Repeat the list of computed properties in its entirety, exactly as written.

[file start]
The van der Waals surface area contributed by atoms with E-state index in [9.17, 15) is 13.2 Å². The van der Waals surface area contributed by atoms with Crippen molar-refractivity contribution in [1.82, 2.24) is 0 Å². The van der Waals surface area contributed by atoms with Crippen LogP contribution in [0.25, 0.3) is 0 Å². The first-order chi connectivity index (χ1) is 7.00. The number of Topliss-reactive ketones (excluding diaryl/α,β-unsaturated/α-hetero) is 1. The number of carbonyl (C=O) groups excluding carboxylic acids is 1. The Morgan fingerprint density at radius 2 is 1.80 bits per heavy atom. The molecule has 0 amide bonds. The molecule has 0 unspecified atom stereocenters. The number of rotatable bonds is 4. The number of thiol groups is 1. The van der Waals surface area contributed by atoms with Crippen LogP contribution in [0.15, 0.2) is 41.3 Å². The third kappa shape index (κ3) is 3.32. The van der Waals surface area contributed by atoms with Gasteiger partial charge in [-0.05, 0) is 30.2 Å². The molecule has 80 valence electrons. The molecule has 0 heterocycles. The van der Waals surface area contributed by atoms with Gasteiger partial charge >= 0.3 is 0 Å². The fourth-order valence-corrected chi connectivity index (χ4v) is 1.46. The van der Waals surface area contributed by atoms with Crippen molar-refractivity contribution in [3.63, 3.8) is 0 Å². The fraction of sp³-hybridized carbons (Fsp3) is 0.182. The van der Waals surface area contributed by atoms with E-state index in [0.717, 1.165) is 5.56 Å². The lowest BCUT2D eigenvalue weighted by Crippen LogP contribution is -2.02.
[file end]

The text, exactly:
The van der Waals surface area contributed by atoms with E-state index in [9.17, 15) is 13.2 Å². The van der Waals surface area contributed by atoms with Crippen molar-refractivity contribution in [1.82, 2.24) is 0 Å². The van der Waals surface area contributed by atoms with Crippen LogP contribution in [0.25, 0.3) is 0 Å². The first-order chi connectivity index (χ1) is 7.00. The number of Topliss-reactive ketones (excluding diaryl/α,β-unsaturated/α-hetero) is 1. The number of carbonyl (C=O) groups excluding carboxylic acids is 1. The Morgan fingerprint density at radius 2 is 1.80 bits per heavy atom. The molecule has 0 amide bonds. The molecule has 0 unspecified atom stereocenters. The number of rotatable bonds is 4. The number of thiol groups is 1. The van der Waals surface area contributed by atoms with Crippen LogP contribution in [0.15, 0.2) is 41.3 Å². The third kappa shape index (κ3) is 3.32. The van der Waals surface area contributed by atoms with Gasteiger partial charge in [-0.05, 0) is 30.2 Å². The molecule has 80 valence electrons. The molecule has 0 heterocycles. The van der Waals surface area contributed by atoms with Gasteiger partial charge >= 0.3 is 0 Å². The fourth-order valence-corrected chi connectivity index (χ4v) is 1.46. The van der Waals surface area contributed by atoms with Crippen molar-refractivity contribution in [3.63, 3.8) is 0 Å². The fraction of sp³-hybridized carbons (Fsp3) is 0.182. The van der Waals surface area contributed by atoms with E-state index in [0.717, 1.165) is 5.56 Å². The lowest BCUT2D eigenvalue weighted by Crippen LogP contribution is -2.02.